Multiple law enforcement, intelligence and security agencies perform “the most rigorous screening of any traveler to the U.S.,” including in-person applicant interviews and biometric and biographical screens to weed out potential terror suspects. 
    50% of applicants pass this screening process, which can take anywhere from 18 to 24 months. 
    The recent “surge operation” to meet President Obama’s September 2016 deadline of resettling 10,000 Syrian refugees in the U.S. will take less time because of increased American staff and resources dedicated to the process. The security portion of the process has not been compressed. [Source] [Source] [Source]

National security luminaries from all sides of the ideological spectrum agree that accepting refugees advances U.S. interests and that welcoming refugees regardless of their race or religion counters terrorist propaganda. [Source] [Source]

Frontline states taking in the most refugees, particularly countries taking those fleeing the civil war in Syria, need more financial support in order to adequately sustain their basic needs. [Source]

“Since 2014, tens of thousands of children and families from El Salvador, Honduras, and Guatemala, also known as the Northern Triangle region of Central America, have fled to the United States and neighboring countries to escape extreme violence and poverty.” [Source]

The Obama administration has recently announced that it will increase the amount of refugees the U.S. will take in, including increases from Central America and the Middle East. [Source] [Source]


Refugees aren’t a drag on the economy. Having taken in millions, the Turkish and Lebanese economies have actually expanded, and Jordan’s GDP rose by about 3% in 2015. [Source]

Syrian refugees in Turkey have displaced unskilled informal and part-time workers, but they have also generated more formal non-agricultural jobs and an increase in average wages for Turkish workers. [Source]

Syrians are actually meeting demands for unskilled labor in Turkey and are employed in areas where Turks aren’t willing to work. [Source]

Jordan has taken more than 600,000 Syrian refugees and unemployment has not increased in areas where Syrians have resettled. Syrian workers have tended to find employment in low-skill sectors that Jordanians typically avoid. [Source]

Refugee men quickly move into the labor force while women become increasingly integrated over time. And refugees start businesses which helps expand local economies. [Source]

Experts say that refugees aren’t a burden on the economy in which they resettle. [Source]

According to a U.N. report, 80% of Syrians lived in poverty in 2014; 30% lived in abject poverty, unable to meet basic food needs. [Source]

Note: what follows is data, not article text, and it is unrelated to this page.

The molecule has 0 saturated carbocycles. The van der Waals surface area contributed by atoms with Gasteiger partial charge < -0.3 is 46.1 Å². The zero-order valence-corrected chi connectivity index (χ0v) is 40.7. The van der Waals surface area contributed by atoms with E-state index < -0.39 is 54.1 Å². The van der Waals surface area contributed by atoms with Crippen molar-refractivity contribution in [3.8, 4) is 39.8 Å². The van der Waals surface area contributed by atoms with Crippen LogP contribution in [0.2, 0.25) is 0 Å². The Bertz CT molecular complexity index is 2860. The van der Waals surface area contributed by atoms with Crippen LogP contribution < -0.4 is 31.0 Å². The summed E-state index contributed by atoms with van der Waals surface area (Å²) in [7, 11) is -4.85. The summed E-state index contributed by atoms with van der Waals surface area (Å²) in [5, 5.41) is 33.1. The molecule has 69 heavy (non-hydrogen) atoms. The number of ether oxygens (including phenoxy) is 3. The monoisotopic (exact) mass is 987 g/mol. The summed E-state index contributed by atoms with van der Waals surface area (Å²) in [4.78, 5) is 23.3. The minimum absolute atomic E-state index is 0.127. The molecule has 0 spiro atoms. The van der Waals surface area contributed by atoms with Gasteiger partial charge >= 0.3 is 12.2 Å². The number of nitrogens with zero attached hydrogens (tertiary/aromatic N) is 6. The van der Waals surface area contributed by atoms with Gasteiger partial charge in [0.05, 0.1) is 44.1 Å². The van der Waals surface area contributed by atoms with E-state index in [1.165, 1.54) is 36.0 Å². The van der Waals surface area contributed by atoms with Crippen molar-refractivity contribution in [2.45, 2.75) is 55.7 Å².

The Syrian economy declined at an annual rate of more than 30 percent in 2012 and 2013 and was projected to have shrunk by about 10 percent in 2014. [Source]

“…[R]efugee resettlement saves lives and strengthens communities. … We urge unwavering commitment to provide support to those fleeing oppression and violence to build a better life among us. We will continue to call upon our government to live up to its obligation to meet the needs of refugee families.” – AFL-CIO President Richard Trumka, 11/18/15 [Source]


Women and girl refugees fleeing Iraq and Syria face violence, assault, exploitation and sexual harassment at every stage of their journey, including on European soil. [Source]

Mass migration into Europe from the Middle East has been accompanied by a surge of violence against women. From forced marriages and sex trafficking to domestic abuse, women report violence from fellow refugees, smugglers, male family members and even European police officers. [Source]

Almost 60 percent of refugees and migrants leaving for Europe in 2016 have been female or children, the Council of Europe’s Commissioner of Human Rights reported. In contrast, young, single men predominantly made up last year’s flow. [Source]


Between 50 million and 200 million people — mainly subsistence farmers and fishermen — could be displaced by 2050 because of climate change, according to estimates by the United Nations University Institute for Environment and Human Security and the International Organization for Migration. [Source]

The latest figures from the Internal Displacement Monitoring Centre 2015 report show that more than 19 million people from 100 countries were forced to flee their homes in 2014 because of natural disasters. [Source]